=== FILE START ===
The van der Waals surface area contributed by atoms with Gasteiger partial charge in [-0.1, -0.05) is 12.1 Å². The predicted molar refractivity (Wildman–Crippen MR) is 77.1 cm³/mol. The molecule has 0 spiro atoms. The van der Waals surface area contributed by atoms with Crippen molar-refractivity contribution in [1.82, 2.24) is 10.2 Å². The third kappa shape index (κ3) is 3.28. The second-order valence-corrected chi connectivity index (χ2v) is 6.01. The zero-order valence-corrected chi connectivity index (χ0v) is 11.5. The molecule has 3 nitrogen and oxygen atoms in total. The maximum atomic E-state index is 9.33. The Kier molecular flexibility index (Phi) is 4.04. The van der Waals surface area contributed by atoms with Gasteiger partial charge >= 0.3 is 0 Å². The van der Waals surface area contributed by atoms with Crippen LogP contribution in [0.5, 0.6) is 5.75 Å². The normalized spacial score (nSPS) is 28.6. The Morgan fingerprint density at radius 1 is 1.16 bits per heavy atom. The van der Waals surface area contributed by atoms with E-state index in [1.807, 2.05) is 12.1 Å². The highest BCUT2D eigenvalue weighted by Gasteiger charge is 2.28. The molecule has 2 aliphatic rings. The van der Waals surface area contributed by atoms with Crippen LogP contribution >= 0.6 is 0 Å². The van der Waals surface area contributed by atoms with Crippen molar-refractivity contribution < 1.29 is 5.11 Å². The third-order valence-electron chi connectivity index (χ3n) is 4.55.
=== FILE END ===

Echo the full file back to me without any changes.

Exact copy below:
The van der Waals surface area contributed by atoms with Gasteiger partial charge in [-0.1, -0.05) is 12.1 Å². The predicted molar refractivity (Wildman–Crippen MR) is 77.1 cm³/mol. The molecule has 0 spiro atoms. The van der Waals surface area contributed by atoms with Crippen molar-refractivity contribution in [1.82, 2.24) is 10.2 Å². The third kappa shape index (κ3) is 3.28. The second-order valence-corrected chi connectivity index (χ2v) is 6.01. The zero-order valence-corrected chi connectivity index (χ0v) is 11.5. The molecule has 3 nitrogen and oxygen atoms in total. The maximum atomic E-state index is 9.33. The Kier molecular flexibility index (Phi) is 4.04. The van der Waals surface area contributed by atoms with Gasteiger partial charge >= 0.3 is 0 Å². The van der Waals surface area contributed by atoms with Crippen LogP contribution in [0.5, 0.6) is 5.75 Å². The normalized spacial score (nSPS) is 28.6. The Morgan fingerprint density at radius 1 is 1.16 bits per heavy atom. The van der Waals surface area contributed by atoms with E-state index in [1.807, 2.05) is 12.1 Å². The highest BCUT2D eigenvalue weighted by Gasteiger charge is 2.28. The molecule has 2 aliphatic rings. The van der Waals surface area contributed by atoms with Crippen LogP contribution >= 0.6 is 0 Å². The van der Waals surface area contributed by atoms with Crippen molar-refractivity contribution < 1.29 is 5.11 Å². The third-order valence-electron chi connectivity index (χ3n) is 4.55.